What Does a Red Meat Allergy Have to Do With Anesthesia? Perioperative Management of Alpha-Gal Syndrome.

Published online

Journal Article

Over the past decade, there has been a growing awareness of a new allergic syndrome known as alpha-gal allergy or alpha-gal syndrome, commonly recognized as a red meat allergy. We performed a review of the literature to identify articles that provide both background on this syndrome in general and any reports of reactions to medications or medical devices related to alpha-gal syndrome. Alpha-gal syndrome results from IgE to the oligosaccharide galactose-α-1,3-galactose, expressed in the meat and tissues of noncatarrhine mammals. It is triggered by the bite of the lone star tick and has been implicated in immediate-onset hypersensitivity to the monoclonal antibody cetuximab and delayed-onset hypersensitivity reactions after the consumption of red meat. There is growing recognition of allergic reactions in these patients to other drugs and medical devices that contain alpha-gal. Many of these reactions result from inactive substances that are part of the manufacturing or preparation process such as gelatin or stearic acid. This allergy may be documented in a variety of ways or informally reported by the patient, requiring vigilance on the part of the anesthesiologist to detect this syndrome, given its serious implications. This allergy presents a number of unique challenges to the anesthesiologist, including proper identification of a patient with alpha-gal syndrome and selection of anesthetic and adjunctive medications that will not trigger this allergy.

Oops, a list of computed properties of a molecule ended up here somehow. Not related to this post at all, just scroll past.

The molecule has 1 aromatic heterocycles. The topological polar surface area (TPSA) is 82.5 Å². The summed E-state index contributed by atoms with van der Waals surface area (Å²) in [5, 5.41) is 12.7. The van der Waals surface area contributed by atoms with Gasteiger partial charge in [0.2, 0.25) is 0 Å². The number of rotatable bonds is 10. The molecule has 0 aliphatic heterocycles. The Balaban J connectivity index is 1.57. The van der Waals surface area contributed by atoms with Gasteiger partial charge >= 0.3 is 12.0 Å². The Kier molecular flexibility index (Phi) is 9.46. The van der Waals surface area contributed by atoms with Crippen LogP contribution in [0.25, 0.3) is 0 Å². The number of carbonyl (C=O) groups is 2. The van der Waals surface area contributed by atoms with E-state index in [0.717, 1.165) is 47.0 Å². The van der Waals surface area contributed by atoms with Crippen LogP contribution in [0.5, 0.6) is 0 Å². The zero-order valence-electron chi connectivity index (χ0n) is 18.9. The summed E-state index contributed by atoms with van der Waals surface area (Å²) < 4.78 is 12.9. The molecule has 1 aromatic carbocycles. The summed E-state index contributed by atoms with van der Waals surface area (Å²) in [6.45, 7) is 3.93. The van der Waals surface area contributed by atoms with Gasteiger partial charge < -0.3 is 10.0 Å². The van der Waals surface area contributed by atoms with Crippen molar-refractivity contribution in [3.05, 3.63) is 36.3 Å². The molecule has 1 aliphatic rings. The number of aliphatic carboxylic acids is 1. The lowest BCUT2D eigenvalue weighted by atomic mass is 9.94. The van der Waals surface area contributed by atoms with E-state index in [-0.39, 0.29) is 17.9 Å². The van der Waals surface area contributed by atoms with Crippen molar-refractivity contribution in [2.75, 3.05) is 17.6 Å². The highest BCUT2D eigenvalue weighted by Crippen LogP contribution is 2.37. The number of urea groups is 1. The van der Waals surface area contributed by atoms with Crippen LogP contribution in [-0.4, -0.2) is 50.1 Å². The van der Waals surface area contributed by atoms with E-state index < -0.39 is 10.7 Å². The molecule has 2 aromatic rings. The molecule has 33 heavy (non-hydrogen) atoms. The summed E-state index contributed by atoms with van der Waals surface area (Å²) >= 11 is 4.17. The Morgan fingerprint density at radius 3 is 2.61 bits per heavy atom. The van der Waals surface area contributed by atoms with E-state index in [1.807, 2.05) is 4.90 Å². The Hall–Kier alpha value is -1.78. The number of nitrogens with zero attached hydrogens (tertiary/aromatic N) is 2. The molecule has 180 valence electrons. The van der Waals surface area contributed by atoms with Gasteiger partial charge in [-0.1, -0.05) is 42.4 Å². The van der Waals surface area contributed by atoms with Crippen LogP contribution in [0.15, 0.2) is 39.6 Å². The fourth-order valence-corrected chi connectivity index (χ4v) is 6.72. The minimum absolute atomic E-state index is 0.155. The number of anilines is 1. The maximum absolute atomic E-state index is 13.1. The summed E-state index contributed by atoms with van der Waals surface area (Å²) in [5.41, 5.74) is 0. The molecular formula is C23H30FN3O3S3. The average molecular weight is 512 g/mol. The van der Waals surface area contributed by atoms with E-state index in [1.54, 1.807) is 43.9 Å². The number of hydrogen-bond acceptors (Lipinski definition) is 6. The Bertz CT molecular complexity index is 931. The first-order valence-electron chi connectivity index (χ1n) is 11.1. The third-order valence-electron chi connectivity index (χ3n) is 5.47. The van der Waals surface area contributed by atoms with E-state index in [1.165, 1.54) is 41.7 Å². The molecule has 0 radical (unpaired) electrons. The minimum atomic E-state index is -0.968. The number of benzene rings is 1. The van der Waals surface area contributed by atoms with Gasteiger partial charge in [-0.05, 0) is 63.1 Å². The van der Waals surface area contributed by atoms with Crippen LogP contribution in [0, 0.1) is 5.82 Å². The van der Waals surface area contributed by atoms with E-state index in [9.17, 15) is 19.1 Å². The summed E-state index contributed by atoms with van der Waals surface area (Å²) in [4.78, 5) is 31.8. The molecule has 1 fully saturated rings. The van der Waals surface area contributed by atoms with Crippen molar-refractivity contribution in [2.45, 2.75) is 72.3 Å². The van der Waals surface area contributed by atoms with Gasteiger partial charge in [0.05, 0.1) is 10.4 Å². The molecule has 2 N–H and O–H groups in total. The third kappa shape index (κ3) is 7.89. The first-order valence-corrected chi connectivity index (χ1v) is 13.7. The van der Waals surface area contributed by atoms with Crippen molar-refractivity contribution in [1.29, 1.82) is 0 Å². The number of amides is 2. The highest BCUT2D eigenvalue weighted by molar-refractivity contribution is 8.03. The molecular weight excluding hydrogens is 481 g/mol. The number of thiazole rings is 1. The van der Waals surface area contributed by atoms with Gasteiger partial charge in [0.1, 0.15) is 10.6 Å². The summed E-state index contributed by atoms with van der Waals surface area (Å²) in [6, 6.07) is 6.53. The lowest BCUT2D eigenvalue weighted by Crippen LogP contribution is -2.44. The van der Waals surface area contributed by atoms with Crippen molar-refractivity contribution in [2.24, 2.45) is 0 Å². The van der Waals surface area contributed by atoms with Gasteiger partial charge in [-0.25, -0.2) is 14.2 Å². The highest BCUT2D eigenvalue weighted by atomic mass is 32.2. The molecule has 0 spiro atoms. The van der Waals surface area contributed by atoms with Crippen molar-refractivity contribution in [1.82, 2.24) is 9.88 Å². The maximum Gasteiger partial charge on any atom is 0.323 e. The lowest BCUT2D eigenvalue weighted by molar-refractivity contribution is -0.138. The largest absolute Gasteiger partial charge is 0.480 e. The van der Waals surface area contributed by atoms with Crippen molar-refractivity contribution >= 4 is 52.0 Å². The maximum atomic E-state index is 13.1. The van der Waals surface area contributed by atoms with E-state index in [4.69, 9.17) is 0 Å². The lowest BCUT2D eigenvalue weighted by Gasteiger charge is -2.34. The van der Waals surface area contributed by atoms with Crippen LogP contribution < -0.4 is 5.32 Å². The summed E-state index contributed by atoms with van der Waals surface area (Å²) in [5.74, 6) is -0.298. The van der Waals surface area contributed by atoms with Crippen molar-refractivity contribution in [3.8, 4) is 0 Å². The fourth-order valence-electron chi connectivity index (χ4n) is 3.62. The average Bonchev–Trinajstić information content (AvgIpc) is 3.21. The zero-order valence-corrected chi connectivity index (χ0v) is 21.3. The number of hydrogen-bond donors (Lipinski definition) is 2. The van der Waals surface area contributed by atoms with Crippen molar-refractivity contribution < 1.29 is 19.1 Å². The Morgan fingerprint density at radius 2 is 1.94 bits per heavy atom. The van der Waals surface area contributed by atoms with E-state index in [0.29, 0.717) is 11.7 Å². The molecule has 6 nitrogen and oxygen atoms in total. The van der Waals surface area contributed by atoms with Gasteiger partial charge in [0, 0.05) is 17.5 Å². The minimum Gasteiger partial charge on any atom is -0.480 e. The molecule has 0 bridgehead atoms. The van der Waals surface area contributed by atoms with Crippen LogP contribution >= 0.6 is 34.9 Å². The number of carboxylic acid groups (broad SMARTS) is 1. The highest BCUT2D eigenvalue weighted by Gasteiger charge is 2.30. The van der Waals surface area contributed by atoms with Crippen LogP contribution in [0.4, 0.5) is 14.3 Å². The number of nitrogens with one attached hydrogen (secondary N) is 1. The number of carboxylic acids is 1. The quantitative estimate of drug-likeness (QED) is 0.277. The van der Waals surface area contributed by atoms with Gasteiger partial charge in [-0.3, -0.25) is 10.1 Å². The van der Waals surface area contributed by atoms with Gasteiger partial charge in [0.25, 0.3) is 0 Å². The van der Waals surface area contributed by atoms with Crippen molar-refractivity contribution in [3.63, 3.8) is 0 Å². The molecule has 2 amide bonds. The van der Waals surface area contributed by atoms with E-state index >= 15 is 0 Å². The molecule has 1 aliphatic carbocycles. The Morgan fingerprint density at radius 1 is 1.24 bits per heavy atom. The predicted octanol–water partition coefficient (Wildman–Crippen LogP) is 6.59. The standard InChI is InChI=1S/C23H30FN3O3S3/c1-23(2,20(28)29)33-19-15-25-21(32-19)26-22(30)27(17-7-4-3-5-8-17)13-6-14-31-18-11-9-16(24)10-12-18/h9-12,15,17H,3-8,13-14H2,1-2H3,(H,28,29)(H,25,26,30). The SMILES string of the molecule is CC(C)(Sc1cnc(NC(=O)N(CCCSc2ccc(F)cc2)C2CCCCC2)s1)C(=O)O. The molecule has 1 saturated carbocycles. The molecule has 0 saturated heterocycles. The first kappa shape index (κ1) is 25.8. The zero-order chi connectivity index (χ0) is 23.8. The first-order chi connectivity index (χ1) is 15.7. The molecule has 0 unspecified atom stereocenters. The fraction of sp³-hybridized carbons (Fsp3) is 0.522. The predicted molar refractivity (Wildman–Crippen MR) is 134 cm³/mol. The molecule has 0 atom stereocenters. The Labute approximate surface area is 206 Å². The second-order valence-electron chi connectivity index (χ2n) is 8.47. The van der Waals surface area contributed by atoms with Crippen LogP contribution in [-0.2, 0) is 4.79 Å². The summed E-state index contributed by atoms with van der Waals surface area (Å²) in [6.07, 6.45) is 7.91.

Full Text

Duke Authors

Cited Authors

  • Dunkman, WJ; Rycek, W; Manning, MW

Published Date

  • May 25, 2018

Published In

PubMed ID

  • 29847378

Pubmed Central ID

  • 29847378

Electronic International Standard Serial Number (EISSN)

  • 1526-7598

Digital Object Identifier (DOI)

  • 10.1213/ANE.0000000000003460

Language

  • eng

Conference Location

  • United States